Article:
Clark County commissioners-elect Justin Jones and Tick Segerblom are best known for their pet issues — opposing a proposed housing development near Red Rock Canyon and the statewide legalization of marijuana, respectively. But when they are sworn in Jan. 7, they will have their hands on a myriad of challenges facing the county’s more than 2.2 million residents.
Often seen as the most powerful governmental board in the state, the Clark County Commission oversees Las Vegas Metropolitan Police Department, the Regional Transportation Commission, the Las Vegas Valley Water District and University Medical Center, among other things. The Clark County Commission also directly oversees city-level services for the more than 1 million people who live in unincorporated areas such as Enterprise, Paradise and Winchester. District F, which Jones will represent, encompasses much of the southwest part of the valley and is almost entirely made up of unincorporated areas. District E, which Segerblom will represent, encompasses part of downtown and a large swath of the eastside of the valley.
The Current caught up with the commissioners-elect to discuss the transition and their plans for the county.
On their predecessors
Jones is succeeding Commissioner Susan Brager. Segerblom is succeeding Commissioner Chris Giunchigliani. Both outgoing commissioners were term limited and unable to run again.
Segerblom said he and and Giunchigliani are philosophically similar, and he just hopes he can fill her knowledgeable shoes. Giunchigliani was easily the most progressive member of the commission. Segerblom added that while he thinks he will bring “fresh eyes” to the commission, he doesn’t expect to move his district in any radically different directions.
The same cannot be said of Jones and Brager, who have had public disagreements with one another. Brager consistently voted in favor of the proposed housing development near Red Rock Canyon while Jones helped lead public opposition to it. Although they are both Democrats, Brager endorsed the Republican who ran against Jones. Despite that, Jones says the outgoing commissioner has been welcoming of him since the election.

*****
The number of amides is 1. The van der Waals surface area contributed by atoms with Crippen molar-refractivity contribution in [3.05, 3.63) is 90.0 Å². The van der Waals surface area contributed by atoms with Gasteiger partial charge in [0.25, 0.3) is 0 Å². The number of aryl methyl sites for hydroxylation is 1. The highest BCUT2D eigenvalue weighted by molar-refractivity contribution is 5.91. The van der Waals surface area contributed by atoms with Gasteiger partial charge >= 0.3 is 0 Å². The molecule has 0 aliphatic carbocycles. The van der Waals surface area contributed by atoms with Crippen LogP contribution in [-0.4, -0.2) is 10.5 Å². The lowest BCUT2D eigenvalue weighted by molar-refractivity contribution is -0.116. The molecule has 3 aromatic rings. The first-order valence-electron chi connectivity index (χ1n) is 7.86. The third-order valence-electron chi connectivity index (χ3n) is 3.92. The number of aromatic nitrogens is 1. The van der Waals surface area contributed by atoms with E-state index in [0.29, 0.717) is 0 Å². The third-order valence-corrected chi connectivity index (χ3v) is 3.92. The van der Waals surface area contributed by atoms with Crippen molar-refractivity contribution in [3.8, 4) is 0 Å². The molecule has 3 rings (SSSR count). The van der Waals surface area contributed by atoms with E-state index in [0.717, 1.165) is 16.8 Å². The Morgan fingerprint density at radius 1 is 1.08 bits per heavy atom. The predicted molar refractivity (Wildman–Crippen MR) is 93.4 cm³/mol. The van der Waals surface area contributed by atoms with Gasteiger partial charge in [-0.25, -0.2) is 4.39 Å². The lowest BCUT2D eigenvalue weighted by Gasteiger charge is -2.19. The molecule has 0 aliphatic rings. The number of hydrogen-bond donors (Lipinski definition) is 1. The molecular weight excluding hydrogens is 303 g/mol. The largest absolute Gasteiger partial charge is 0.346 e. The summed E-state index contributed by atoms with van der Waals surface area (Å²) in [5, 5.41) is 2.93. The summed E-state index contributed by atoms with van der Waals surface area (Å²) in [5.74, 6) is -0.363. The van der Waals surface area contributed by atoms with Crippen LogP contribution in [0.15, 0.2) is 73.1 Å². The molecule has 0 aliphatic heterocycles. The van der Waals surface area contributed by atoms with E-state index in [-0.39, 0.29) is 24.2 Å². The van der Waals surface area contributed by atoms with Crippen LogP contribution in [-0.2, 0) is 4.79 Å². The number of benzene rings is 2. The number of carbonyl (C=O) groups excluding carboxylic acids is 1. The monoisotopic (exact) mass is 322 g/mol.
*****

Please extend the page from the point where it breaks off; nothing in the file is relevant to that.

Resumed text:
“I appreciate the 12 years Commissioner Brager has put in. She has done a lot of good, but we’ve had disagreements. There’ll be a different approach.”
He adds there are projects in his district that have been allowed to stall.
“Maybe it’s time to go in a different direction with them,” he added.
On the commissioners vs. state legislators
Both Jones and Segerblom served in the Nevada Senate. Jones represented a newly redistricted Senate District 9 in 2013 but was defeated during his reelection bid in 2014. Segerblom represented Senate District 3 from 2012 until his commission win this year, after which he stepped down and indirectly ushered in the state’s first female-majority legislature. Segerblom also previously served in the Nevada Assembly.
Segerblom noted that he was “shocked” to discover how few dedicated resources the commissioners have. He said they have two and a half staffers instead of the small army state legislators have.
He also noted that the process is markedly different due to open meeting laws. As a legislator, he could float proposals around and call a hearing once he felt he had the support. Commissioners cannot do that and are only supposed to discuss issues during agendized meetings.
On what issues are most urgent
When asked to identify the most urgent issue facing Southern Nevadans, Segerblom couldn’t pick just one — “overcrowded schools and roads, homelessness and quality of life.”
Jones said one of the most urgent issues is health care. A federal judge in Texas last week ruled the Affordable Care Act unconstitutional. The ruling is being appealed. Should the decision be upheld, it could create a crisis situation for residents and healthcare institutions like UMC, say Jones.
UMC lost money for years and has attributed its turnaround in large part to the Affordable Care Act, which resulted in the hospital receiving more payments from Medicaid. Losing that could create financial problems that the county would have to grapple with as the hospital’s overseer.
On what county government needs
Segerblom said he likes the idea of the county having a neighborhood services department that coordinates neighborhood-level issues and programs. The City of Las Vegas has one that brings together parks and recreation, homelessness and housing assistance, neighborhood associations and special events.
Adds Segerblom, “It’s something where we can say, ‘Take care of it.’”